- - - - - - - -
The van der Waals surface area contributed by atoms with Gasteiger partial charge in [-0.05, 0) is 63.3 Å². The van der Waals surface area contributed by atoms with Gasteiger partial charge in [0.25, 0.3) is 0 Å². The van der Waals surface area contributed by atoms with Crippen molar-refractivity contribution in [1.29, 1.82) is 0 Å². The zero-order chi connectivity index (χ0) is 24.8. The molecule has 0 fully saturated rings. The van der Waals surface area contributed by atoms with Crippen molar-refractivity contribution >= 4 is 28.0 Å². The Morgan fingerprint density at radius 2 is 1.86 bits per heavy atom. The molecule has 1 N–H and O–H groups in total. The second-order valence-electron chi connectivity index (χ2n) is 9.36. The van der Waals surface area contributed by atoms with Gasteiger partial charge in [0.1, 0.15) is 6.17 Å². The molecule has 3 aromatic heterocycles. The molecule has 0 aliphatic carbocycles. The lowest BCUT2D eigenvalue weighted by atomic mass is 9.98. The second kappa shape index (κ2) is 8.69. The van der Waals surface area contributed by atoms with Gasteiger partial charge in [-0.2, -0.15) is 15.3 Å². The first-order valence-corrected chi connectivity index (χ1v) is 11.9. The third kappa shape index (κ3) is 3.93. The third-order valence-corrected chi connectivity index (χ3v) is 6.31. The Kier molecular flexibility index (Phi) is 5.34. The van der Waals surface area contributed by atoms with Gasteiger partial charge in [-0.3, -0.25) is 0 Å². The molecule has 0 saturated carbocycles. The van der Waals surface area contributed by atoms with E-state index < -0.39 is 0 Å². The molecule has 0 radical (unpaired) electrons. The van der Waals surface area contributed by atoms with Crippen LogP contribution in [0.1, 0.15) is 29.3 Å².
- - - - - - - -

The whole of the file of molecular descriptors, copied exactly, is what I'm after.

The van der Waals surface area contributed by atoms with Gasteiger partial charge in [-0.05, 0) is 63.3 Å². The van der Waals surface area contributed by atoms with Gasteiger partial charge in [0.25, 0.3) is 0 Å². The van der Waals surface area contributed by atoms with Crippen molar-refractivity contribution in [1.29, 1.82) is 0 Å². The zero-order chi connectivity index (χ0) is 24.8. The molecule has 0 fully saturated rings. The van der Waals surface area contributed by atoms with Crippen molar-refractivity contribution >= 4 is 28.0 Å². The Morgan fingerprint density at radius 2 is 1.86 bits per heavy atom. The molecule has 1 N–H and O–H groups in total. The second-order valence-electron chi connectivity index (χ2n) is 9.36. The van der Waals surface area contributed by atoms with Gasteiger partial charge in [0.1, 0.15) is 6.17 Å². The molecule has 3 aromatic heterocycles. The molecule has 0 aliphatic carbocycles. The lowest BCUT2D eigenvalue weighted by atomic mass is 9.98. The second kappa shape index (κ2) is 8.69. The van der Waals surface area contributed by atoms with Gasteiger partial charge in [-0.2, -0.15) is 15.3 Å². The first-order valence-corrected chi connectivity index (χ1v) is 11.9. The third kappa shape index (κ3) is 3.93. The third-order valence-corrected chi connectivity index (χ3v) is 6.31. The Kier molecular flexibility index (Phi) is 5.34. The van der Waals surface area contributed by atoms with Gasteiger partial charge in [-0.3, -0.25) is 0 Å². The molecule has 0 saturated carbocycles. The van der Waals surface area contributed by atoms with E-state index < -0.39 is 0 Å². The molecule has 0 radical (unpaired) electrons. The van der Waals surface area contributed by atoms with Crippen LogP contribution in [0.1, 0.15) is 29.3 Å².